striking covenant not to compete for two years within five miles of employer's offices where no trade secrets involved and no client enticement occurredSummary of this case from Metcalfe Investments, Inc. v. Garrison
Gen. No. 49,970.
May 10, 1965. Rehearing denied June 3, 1965.
Appeal from the Circuit Court of Cook County; the Hon. FRANK R. LEONARD, Judge, presiding. Reversed.
Jacobs, Ribstein Lieberman, of Chicago (Eugene Lieberman and Irving B. Ribstein, of counsel), for appellant.
Summerfield Summerfield, of Chicago (Harold L. Summerfield and John A. Summerfield, of counsel), for appellee.
An action for declaratory judgment was brought by plaintiff, Thomas Vander Werf, a licensed real estate salesman, to determine his rights under a restrictive covenant contained in an employment contract with defendant, Zunica Realty Company, a real estate brokerage firm. The contract, entered into on July 1, 1962, provided that:
. . . in consideration for one dollar ($1.00) in hand paid, receipt of which is hereby acknowledged, and the further consideration of receiving aid, assistance and certain commissions, to be determined from time to time, also access to certain confidential files and information belonging to said party of the first part and his associates, does hereby contract and agree, that upon the discontinuance of his position of salesman or of any other position in the organization of Zunica Realty Company that he may hold from time to time, he will not engage in the Real Estate Business Or Any Department Thereof Within two (2) years after leaving the employ of said party of the first part at any point within five miles of the present offices of Zunica Realty Company, at 824 E. Sibley Blvd., Dolton, Illinois, 27 West 159th St., Harvey, Illinois and 14322 Indiana Ave., Riverdale, Illinois. It is understood that this agreement is to remain in force regardless of the reason for which the position of salesman is terminated.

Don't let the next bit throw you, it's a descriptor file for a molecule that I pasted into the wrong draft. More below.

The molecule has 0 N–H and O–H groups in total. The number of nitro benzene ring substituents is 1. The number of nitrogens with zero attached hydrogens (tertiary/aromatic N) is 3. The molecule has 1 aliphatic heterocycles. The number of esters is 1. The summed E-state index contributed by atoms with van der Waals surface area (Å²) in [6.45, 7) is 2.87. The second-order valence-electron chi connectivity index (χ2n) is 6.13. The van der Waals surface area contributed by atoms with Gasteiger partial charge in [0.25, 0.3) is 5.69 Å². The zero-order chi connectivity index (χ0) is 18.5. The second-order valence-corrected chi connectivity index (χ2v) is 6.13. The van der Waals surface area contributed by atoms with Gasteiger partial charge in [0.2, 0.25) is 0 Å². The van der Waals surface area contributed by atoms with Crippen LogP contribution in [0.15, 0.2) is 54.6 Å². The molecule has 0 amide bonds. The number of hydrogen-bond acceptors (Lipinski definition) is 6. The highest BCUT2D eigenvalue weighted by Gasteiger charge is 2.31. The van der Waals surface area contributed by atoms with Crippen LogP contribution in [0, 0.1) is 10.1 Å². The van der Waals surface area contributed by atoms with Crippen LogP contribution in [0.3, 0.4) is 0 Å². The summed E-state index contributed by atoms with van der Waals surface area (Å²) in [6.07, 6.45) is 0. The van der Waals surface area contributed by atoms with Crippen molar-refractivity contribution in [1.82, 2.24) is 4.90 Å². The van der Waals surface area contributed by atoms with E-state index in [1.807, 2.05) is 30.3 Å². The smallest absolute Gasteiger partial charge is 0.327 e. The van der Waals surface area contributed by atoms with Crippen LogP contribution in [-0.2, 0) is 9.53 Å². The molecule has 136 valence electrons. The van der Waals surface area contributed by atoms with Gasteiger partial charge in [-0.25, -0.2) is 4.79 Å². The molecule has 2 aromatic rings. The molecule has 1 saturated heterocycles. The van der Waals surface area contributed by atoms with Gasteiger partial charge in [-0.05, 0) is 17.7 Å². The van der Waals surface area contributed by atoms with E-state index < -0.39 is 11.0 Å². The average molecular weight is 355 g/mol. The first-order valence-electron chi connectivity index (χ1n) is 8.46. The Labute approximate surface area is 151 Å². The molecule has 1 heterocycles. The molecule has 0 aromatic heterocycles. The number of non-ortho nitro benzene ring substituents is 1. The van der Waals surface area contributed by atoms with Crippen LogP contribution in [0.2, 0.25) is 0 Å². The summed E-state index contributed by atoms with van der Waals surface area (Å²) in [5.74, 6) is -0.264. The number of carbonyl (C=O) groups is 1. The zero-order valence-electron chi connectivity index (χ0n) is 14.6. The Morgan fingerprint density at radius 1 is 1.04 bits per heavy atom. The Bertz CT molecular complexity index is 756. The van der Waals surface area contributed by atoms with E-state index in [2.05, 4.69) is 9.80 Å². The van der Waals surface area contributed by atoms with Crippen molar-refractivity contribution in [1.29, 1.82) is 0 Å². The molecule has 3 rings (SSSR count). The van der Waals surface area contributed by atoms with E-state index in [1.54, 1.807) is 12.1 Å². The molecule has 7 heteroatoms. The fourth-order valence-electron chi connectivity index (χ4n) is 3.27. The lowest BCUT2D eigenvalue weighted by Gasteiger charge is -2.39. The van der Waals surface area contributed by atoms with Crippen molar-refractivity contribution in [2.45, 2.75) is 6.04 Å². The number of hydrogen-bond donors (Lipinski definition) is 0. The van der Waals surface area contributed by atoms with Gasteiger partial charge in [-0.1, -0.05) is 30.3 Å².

Pursuant to further terms of the agreement plaintiff executed a personal bond in the sum of $5,000 to show good faith on his part and to secure his performance of the contract.
Plaintiff alleged that the restrictive covenant was against public policy; that enforcement thereof would expose him to undue economic hardship, and that it lacked mutuality. His complaint prayed that the court declare the rights of the parties and hold the agreement null and void. Defendant denied these allegations; alleged that the contract was lawful, supported with adequate consideration by each of the parties, and was entered into voluntarily and in good faith. Defendant also filed a counterclaim alleging that plaintiff had agreed not to engage in real estate business or any department thereof within two years after leaving its employ at any point within five miles of its offices; that plaintiff voluntarily terminated his employment without its consent, and has subsequently been employed by Thornridge Realty as a real estate salesman; that Thornridge Realty is located within five miles of its office at 824 Sibley Blvd., Dolton, Illinois; and that plaintiff has thereby violated the restrictive covenant for which it has no adequate remedy at law. Defendant therefore prayed that an injunction issue restraining plaintiff from violating the restrictive covenant.